European Commission publishes draft Implementing Regulation on the Foreign Subsidies Regulation


On 6 February 2023, the European Commission (EC) published its draft Implementing Regulation (“Draft IR”) on the Foreign Subsidies Regulation (“FSR”). The FSR is the legal basis for the EC to control the grant of subsidies by countries outside the EU (see here). The Draft IR seeks to clarify practical and procedural aspects of the application of the FSR and provides important guidance on the notifications of M&A transactions.

What does the Draft IR cover?

To recap, the FSR requires companies to notify transactions if certain thresholds regarding turnover and third-country financial contributions are met (see here). The Draft IR further explains procedural elements such as (i) form and timing of notifications, (ii) investigative powers of the EC, (iii) submission of commitments by the parties, (iv) right of parties to participate in investigations, (v) treatment of confidential information, (vi) access to file and (vii) time limits. The Draft IR has two Annexes (Annex 1 for notifications concerning M&A transactions and Annex 2 for public procurement procedures) with standard forms for information that companies need to provide.

What are the key takeaways for M&A transactions?

  • Waiver requests can reduce information required

    Like in merger control notifications, companies are encouraged to contact the EC prior to formal notification (pre-notification contact) when questions on the scope of the required information can be discussed. Importantly, companies can request the EC to dispense with the obligation to provide certain information (waiver request) where the information in question is not available or not relevant for the EC’s assessment. In practice, parties will have to explain why the information is not available or not necessary for the EC to find that a given financial contribution is not a subsidy or that a presumed subsidy would not be able to improve the competitive position of a company and negatively affect competition in the EU.
  • No identification of “de minimis“ financial contributions

    The Draft IR sets out a welcome de minimis threshold below which financial contributions will not have to be disclosed in a notification. Annex 1 contains a standard table listing in detail which information must be provided to the EC for each financial contribution. The obvious challenge for companies will be to provide the information on all financial contributions received from non-EU countries. The Draft IR offers some assistance in this regard: A financial contribution only has to be identified if the individual amount of the specific financial contribution equals or exceeds €200,000 and if the total amount of all contributions per third country per year equals or exceeds €4 million.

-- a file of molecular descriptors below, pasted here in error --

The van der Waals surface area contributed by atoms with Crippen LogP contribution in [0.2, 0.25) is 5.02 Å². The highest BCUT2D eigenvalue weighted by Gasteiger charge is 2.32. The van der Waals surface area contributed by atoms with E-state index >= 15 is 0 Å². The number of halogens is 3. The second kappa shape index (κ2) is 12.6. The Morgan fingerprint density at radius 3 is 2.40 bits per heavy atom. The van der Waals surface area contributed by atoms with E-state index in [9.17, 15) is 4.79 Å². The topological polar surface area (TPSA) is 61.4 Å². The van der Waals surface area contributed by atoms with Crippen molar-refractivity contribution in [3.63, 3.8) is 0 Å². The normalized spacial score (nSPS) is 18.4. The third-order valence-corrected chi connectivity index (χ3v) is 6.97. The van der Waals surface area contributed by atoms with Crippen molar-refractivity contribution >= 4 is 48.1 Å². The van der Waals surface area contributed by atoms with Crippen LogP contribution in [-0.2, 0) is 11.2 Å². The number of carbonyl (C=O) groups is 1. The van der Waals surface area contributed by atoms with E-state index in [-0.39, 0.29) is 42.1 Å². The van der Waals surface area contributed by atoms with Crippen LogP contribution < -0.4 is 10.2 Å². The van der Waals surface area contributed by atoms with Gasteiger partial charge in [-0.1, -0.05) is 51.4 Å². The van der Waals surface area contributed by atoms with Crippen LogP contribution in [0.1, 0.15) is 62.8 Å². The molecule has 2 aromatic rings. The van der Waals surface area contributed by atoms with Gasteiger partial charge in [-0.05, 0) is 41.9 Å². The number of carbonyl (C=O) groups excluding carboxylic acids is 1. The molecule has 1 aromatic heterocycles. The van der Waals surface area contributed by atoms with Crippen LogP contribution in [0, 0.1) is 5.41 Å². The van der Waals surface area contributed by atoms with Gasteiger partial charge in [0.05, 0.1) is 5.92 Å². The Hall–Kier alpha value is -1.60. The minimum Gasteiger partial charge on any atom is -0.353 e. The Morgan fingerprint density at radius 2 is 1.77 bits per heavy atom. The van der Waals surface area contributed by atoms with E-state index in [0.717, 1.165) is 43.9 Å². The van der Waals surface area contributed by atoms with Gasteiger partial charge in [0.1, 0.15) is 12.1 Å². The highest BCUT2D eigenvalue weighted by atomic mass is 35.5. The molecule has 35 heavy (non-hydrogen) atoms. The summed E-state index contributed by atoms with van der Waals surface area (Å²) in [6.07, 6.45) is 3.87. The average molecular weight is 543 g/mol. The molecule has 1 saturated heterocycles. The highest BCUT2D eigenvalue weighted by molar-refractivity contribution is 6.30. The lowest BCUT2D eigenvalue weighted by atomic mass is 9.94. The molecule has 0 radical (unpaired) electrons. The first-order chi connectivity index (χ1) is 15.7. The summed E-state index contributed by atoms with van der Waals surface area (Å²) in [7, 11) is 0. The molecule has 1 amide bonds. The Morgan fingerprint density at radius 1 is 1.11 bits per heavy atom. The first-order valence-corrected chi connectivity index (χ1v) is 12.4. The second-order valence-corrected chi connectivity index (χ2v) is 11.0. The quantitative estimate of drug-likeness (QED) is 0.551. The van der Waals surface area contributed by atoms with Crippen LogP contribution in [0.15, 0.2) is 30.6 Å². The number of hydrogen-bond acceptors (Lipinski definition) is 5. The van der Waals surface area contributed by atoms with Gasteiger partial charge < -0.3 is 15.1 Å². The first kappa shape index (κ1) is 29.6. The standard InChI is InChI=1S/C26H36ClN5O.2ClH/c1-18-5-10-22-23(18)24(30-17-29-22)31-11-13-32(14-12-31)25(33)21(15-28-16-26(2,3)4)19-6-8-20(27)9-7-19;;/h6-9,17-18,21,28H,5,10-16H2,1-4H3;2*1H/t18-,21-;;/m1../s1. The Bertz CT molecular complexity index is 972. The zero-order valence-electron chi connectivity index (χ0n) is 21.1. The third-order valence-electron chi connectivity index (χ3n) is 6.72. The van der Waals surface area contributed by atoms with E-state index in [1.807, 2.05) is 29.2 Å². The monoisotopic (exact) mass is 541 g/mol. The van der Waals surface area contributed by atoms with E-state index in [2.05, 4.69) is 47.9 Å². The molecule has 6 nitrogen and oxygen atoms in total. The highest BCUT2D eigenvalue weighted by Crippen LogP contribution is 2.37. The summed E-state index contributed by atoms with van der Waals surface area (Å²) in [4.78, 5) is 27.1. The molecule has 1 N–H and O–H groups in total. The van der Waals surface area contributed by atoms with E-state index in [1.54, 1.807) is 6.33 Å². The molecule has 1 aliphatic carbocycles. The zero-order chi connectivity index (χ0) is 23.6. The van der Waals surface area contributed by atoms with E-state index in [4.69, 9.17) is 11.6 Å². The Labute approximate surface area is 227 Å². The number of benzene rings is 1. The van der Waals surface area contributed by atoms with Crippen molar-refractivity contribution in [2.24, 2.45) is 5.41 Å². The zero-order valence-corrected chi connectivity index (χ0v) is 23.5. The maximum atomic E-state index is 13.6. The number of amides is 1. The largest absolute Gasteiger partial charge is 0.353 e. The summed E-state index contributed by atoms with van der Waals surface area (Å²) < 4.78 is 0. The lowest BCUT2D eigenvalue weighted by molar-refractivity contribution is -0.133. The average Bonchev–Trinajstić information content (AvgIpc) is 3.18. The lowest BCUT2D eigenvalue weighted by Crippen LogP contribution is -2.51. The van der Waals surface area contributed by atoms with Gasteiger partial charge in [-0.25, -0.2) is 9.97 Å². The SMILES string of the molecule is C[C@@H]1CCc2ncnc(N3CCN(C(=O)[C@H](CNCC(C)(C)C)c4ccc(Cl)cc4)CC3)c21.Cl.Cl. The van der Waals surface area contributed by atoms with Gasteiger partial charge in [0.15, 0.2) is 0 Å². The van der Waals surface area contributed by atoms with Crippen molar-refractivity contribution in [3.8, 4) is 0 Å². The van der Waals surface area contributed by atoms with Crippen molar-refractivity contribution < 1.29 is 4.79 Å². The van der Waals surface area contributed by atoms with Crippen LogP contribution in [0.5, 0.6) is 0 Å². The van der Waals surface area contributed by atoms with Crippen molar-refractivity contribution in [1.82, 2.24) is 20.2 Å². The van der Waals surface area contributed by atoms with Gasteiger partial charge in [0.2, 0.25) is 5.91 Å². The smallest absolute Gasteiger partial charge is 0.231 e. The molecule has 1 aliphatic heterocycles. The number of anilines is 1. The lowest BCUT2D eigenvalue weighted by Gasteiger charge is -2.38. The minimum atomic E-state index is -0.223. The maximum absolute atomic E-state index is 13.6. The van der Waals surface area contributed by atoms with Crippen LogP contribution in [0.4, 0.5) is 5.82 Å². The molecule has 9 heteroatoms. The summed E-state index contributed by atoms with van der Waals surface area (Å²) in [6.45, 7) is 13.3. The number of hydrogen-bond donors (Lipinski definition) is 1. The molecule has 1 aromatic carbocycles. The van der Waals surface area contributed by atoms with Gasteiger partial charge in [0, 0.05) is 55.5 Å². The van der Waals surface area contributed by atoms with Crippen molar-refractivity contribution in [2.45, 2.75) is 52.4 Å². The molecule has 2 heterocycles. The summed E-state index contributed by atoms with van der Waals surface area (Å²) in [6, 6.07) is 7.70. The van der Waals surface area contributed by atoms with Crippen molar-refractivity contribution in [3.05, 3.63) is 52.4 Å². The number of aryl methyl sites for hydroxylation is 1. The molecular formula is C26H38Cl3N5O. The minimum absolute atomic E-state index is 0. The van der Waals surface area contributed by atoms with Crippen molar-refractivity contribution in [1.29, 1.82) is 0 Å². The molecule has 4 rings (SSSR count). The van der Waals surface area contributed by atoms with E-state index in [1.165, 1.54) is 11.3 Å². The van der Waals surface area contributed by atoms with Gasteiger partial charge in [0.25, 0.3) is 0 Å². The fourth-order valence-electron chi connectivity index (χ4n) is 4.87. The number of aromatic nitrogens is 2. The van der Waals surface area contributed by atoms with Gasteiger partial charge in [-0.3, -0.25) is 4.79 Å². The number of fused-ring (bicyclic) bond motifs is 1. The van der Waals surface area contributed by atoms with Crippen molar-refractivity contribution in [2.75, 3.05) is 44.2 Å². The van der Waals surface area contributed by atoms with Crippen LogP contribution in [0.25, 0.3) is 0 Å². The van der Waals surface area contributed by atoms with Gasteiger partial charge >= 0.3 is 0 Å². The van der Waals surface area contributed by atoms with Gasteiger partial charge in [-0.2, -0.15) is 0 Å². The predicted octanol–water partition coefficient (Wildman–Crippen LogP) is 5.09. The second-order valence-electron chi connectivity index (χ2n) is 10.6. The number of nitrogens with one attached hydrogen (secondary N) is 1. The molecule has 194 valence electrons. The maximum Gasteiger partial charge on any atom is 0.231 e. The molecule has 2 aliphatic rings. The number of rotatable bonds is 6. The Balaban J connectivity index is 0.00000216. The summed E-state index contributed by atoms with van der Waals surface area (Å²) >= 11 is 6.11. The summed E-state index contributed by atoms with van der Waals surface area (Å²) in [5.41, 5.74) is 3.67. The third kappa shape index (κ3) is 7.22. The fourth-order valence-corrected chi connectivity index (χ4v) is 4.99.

• Overall burdensome information and document production requirements

    Nevertheless, the Draft IR provides extensive document production duties in relation to strategic, legal, economic or tax-related due diligence documents. The information on structured bidding processes, for which extensive information is requested, will often not be easily available to companies. Further, companies will need to explain the “different business lines” of activities of the parties – a concept so far unknown in formal EU merger control proceedings. In addition, companies will still need to keep a record of de minimis contributions. These are not only relevant for reaching the notification thresholds, but in the case of staggered transactions, the €4 million cap might not apply to each subsequent transaction. Finally, the Draft IR still requires companies to elaborate in detail on financial contributions above the de minimis threshold in a standard table. For certain categories of financial contributions, information on classification as a subsidy is required in addition, thereby further increasing the burden on internal bookkeeping.

What happens next?

Companies have until 6 March 2023 to comment on the Draft IR. On the basis of the draft and stakeholders’ input, the EC will then adopt a final version of the IR in the second quarter of 2023, in time for the start of the FSR’ application on 12 July 2023. In view of the high administrative hurdles envisaged by the EC, companies are strongly encouraged to contribute their views on the Draft IR.